So a lawyer was retained. And she sent some scathing letters that resulted in more promises of restitution and paperwork by certain deadlines. The deadline came but only brought a rebuttal letter from yet another attorney for the other side. By now, my husband is not sleeping and is working up a good ulcer and snapping at the boy and I. He has no desire to enter into a protracted and expensive legal battle, throwing good money after bad. One member of the trifecta agrees but the other wants to go after the venture capitalist and choke him with his last nickel, if necessary. More long talks ensue and the husband grows ever more testy. I tell him, listen, the money is gone. If we get some back, great, but make peace with the fact that it is gone and make your decisions from there.

The next morning, amidst trying to get paperwork put together for a rental application across the country, he ran home to sign things and ended up shouting at our son and being very short with me. He went back to work and I went to the gym. I was not happy and basically worked up what I was going to say to him that night while I was running on the treadmill. Then he left me a message apologizing, which took some of the wind out of my sails, but didn't mean I didn't have something to say later. The boy and I got a full apology later that night and he explained that the perfect storm of investment stress, work stupidity and moving stress all converged moments before he left to run home that morning. It was not his finest hour. But later that day, he had a long talk with the more reasonable member of the trifecta and gained some perspective and peace.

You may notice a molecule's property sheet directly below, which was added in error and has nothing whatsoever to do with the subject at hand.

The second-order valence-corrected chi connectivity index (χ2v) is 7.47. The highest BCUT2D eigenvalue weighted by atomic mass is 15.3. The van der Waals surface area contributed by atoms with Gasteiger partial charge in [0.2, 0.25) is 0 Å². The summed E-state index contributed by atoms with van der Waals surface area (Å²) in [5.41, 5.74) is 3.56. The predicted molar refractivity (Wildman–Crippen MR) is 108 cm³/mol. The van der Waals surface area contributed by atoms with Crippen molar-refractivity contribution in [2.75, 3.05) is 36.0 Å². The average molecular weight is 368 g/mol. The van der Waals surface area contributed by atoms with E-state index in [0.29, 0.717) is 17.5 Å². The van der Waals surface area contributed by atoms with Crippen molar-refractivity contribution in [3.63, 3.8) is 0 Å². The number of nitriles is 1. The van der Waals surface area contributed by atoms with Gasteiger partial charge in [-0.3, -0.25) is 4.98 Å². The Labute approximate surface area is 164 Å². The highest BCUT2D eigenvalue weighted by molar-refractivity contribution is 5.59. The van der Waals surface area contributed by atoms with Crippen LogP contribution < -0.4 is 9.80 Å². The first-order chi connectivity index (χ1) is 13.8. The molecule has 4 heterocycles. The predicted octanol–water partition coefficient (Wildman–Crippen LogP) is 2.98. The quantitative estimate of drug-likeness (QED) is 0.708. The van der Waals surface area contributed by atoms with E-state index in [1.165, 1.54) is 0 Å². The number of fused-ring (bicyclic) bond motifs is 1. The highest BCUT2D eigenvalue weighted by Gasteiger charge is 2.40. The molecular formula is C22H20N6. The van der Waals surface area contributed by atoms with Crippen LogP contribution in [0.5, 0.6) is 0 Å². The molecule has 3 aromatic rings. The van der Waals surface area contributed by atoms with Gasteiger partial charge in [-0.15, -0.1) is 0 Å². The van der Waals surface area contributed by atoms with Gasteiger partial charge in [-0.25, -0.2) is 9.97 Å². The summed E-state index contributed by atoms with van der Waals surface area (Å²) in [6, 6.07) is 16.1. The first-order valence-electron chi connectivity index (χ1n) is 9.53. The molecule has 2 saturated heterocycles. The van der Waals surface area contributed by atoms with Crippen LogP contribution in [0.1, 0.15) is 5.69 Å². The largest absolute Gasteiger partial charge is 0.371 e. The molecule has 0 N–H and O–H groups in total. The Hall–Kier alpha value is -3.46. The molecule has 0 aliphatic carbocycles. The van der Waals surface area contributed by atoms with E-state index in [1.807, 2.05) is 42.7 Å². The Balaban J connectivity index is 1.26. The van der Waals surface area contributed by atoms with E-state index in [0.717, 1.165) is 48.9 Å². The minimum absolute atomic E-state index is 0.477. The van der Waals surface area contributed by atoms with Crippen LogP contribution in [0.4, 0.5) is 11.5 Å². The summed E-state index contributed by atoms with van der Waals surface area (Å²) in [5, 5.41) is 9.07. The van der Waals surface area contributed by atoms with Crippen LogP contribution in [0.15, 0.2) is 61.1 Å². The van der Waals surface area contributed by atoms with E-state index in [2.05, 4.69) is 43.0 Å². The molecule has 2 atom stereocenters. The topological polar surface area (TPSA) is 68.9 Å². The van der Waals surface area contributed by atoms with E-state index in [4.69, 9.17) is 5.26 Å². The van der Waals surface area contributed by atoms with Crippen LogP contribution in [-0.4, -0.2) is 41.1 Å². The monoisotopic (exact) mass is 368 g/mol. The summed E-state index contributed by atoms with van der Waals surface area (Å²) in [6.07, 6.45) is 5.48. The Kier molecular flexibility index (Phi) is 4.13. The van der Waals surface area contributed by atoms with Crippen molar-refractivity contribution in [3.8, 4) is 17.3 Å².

And then I had my say. I told him:
-The money is gone. It sucks, but it's gone. But it was only theoretical money anyway. It was never in our hands. He still has his job, we have a home. We won't have to live on Top Ramen. Nothing really bad has happened to us.

-All he's been guilty of so far is a poor character judgement call. He thought he could trust our friend and trusted his judgement about the venture capitalist. I told him he did know what to do, despite his protests otherwise. He wasn't going to get into a protracted legal battle and waste more money and energy. I told him I thought this was as much about his pride as it was about the money. I told him not to let hubris cloud his judgement.

-I told him that when it comes right down to it, it's just money. It doesn't really matter in the end. When my Dad was so sick, I would have hocked all my jewelry and cashed out my IRA if that was what it took to get Dad to Vermont one last time. But whether I had $2000, $40,000 or $800,000, it didn't matter. Dad was too sick to go anywhere. No amount of money could make that wish come true and it certainly couldn't save his life. The money isn't important.

And he agreed. In fact, he'd been thinking of my Dad earlier that afternoon and realized the same thing after his calming chat. And so, we're going to see what the lawyer can settle for us, and we're walking away.

And the sky won't fall.

And we won't starve.

And we're still going to be better off than more than half the people in this country who are struggling so much this year.

And it isn't the end of the world.

It was only theoretical money anyway.